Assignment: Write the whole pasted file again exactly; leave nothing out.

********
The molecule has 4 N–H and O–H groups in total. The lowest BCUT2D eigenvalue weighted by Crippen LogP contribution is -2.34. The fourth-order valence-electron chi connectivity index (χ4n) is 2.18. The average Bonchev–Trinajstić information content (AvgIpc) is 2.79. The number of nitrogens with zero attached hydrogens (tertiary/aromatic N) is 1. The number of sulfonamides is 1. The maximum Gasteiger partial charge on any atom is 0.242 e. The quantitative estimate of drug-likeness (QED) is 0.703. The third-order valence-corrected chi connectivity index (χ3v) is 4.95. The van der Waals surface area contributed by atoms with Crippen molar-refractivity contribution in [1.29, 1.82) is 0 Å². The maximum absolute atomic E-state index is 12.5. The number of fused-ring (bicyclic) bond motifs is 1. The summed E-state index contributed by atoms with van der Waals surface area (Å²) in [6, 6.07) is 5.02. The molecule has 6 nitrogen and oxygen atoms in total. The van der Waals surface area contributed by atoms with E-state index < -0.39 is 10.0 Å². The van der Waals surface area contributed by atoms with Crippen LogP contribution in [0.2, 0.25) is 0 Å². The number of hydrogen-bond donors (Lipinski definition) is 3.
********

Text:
The molecule has 4 N–H and O–H groups in total. The lowest BCUT2D eigenvalue weighted by Crippen LogP contribution is -2.34. The fourth-order valence-electron chi connectivity index (χ4n) is 2.18. The average Bonchev–Trinajstić information content (AvgIpc) is 2.79. The number of nitrogens with zero attached hydrogens (tertiary/aromatic N) is 1. The number of sulfonamides is 1. The maximum Gasteiger partial charge on any atom is 0.242 e. The quantitative estimate of drug-likeness (QED) is 0.703. The third-order valence-corrected chi connectivity index (χ3v) is 4.95. The van der Waals surface area contributed by atoms with Crippen molar-refractivity contribution in [1.29, 1.82) is 0 Å². The maximum absolute atomic E-state index is 12.5. The number of fused-ring (bicyclic) bond motifs is 1. The summed E-state index contributed by atoms with van der Waals surface area (Å²) in [6, 6.07) is 5.02. The molecule has 6 nitrogen and oxygen atoms in total. The van der Waals surface area contributed by atoms with E-state index < -0.39 is 10.0 Å². The van der Waals surface area contributed by atoms with Crippen LogP contribution in [0.2, 0.25) is 0 Å². The number of hydrogen-bond donors (Lipinski definition) is 3.